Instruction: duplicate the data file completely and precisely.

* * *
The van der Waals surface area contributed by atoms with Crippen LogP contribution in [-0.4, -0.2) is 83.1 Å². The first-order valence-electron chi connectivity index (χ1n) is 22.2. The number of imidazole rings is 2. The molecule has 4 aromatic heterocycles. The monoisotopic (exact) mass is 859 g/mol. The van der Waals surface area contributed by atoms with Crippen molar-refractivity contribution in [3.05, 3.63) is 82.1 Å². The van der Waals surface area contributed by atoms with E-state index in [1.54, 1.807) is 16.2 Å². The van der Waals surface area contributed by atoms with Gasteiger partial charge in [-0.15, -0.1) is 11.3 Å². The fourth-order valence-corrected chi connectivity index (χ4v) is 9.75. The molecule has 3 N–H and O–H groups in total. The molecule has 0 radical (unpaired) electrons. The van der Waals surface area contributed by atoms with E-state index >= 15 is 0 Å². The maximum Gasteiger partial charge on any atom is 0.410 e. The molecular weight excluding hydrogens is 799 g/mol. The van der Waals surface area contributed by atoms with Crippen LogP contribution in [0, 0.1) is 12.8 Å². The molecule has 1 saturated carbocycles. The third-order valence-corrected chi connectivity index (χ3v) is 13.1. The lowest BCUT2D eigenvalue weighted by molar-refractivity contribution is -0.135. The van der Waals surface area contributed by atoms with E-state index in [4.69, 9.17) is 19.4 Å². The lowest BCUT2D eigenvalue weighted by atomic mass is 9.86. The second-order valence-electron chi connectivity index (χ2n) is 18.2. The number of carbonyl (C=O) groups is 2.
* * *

The van der Waals surface area contributed by atoms with Crippen LogP contribution in [-0.4, -0.2) is 83.1 Å². The first-order valence-electron chi connectivity index (χ1n) is 22.2. The number of imidazole rings is 2. The molecule has 4 aromatic heterocycles. The monoisotopic (exact) mass is 859 g/mol. The van der Waals surface area contributed by atoms with Crippen molar-refractivity contribution in [3.05, 3.63) is 82.1 Å². The van der Waals surface area contributed by atoms with E-state index in [1.54, 1.807) is 16.2 Å². The van der Waals surface area contributed by atoms with Gasteiger partial charge in [-0.15, -0.1) is 11.3 Å². The fourth-order valence-corrected chi connectivity index (χ4v) is 9.75. The molecule has 3 N–H and O–H groups in total. The molecule has 0 radical (unpaired) electrons. The van der Waals surface area contributed by atoms with E-state index >= 15 is 0 Å². The maximum Gasteiger partial charge on any atom is 0.410 e. The molecular weight excluding hydrogens is 799 g/mol. The van der Waals surface area contributed by atoms with Crippen LogP contribution in [0, 0.1) is 12.8 Å². The molecule has 1 saturated carbocycles. The third-order valence-corrected chi connectivity index (χ3v) is 13.1. The lowest BCUT2D eigenvalue weighted by molar-refractivity contribution is -0.135. The van der Waals surface area contributed by atoms with E-state index in [4.69, 9.17) is 19.4 Å². The lowest BCUT2D eigenvalue weighted by atomic mass is 9.86. The second-order valence-electron chi connectivity index (χ2n) is 18.2. The number of carbonyl (C=O) groups is 2.